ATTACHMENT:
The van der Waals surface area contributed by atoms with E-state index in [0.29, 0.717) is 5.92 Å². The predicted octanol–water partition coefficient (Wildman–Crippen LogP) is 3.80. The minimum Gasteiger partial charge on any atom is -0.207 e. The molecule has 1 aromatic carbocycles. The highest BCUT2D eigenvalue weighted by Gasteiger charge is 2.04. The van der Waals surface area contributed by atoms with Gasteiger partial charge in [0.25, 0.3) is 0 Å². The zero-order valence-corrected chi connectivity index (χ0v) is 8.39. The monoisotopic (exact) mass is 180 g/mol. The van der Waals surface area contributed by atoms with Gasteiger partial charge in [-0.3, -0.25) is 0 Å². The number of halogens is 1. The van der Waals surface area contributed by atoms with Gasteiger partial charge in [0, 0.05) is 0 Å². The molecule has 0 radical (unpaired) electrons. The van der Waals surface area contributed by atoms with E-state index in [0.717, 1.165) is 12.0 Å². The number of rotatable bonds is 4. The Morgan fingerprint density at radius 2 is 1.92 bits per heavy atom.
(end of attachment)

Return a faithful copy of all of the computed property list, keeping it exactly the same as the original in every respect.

The van der Waals surface area contributed by atoms with E-state index in [0.29, 0.717) is 5.92 Å². The predicted octanol–water partition coefficient (Wildman–Crippen LogP) is 3.80. The minimum Gasteiger partial charge on any atom is -0.207 e. The molecule has 1 aromatic carbocycles. The highest BCUT2D eigenvalue weighted by Gasteiger charge is 2.04. The van der Waals surface area contributed by atoms with Gasteiger partial charge in [0.25, 0.3) is 0 Å². The zero-order valence-corrected chi connectivity index (χ0v) is 8.39. The monoisotopic (exact) mass is 180 g/mol. The van der Waals surface area contributed by atoms with Gasteiger partial charge in [-0.3, -0.25) is 0 Å². The number of halogens is 1. The van der Waals surface area contributed by atoms with Gasteiger partial charge in [0, 0.05) is 0 Å². The molecule has 0 radical (unpaired) electrons. The van der Waals surface area contributed by atoms with E-state index in [0.717, 1.165) is 12.0 Å². The number of rotatable bonds is 4. The Morgan fingerprint density at radius 2 is 1.92 bits per heavy atom.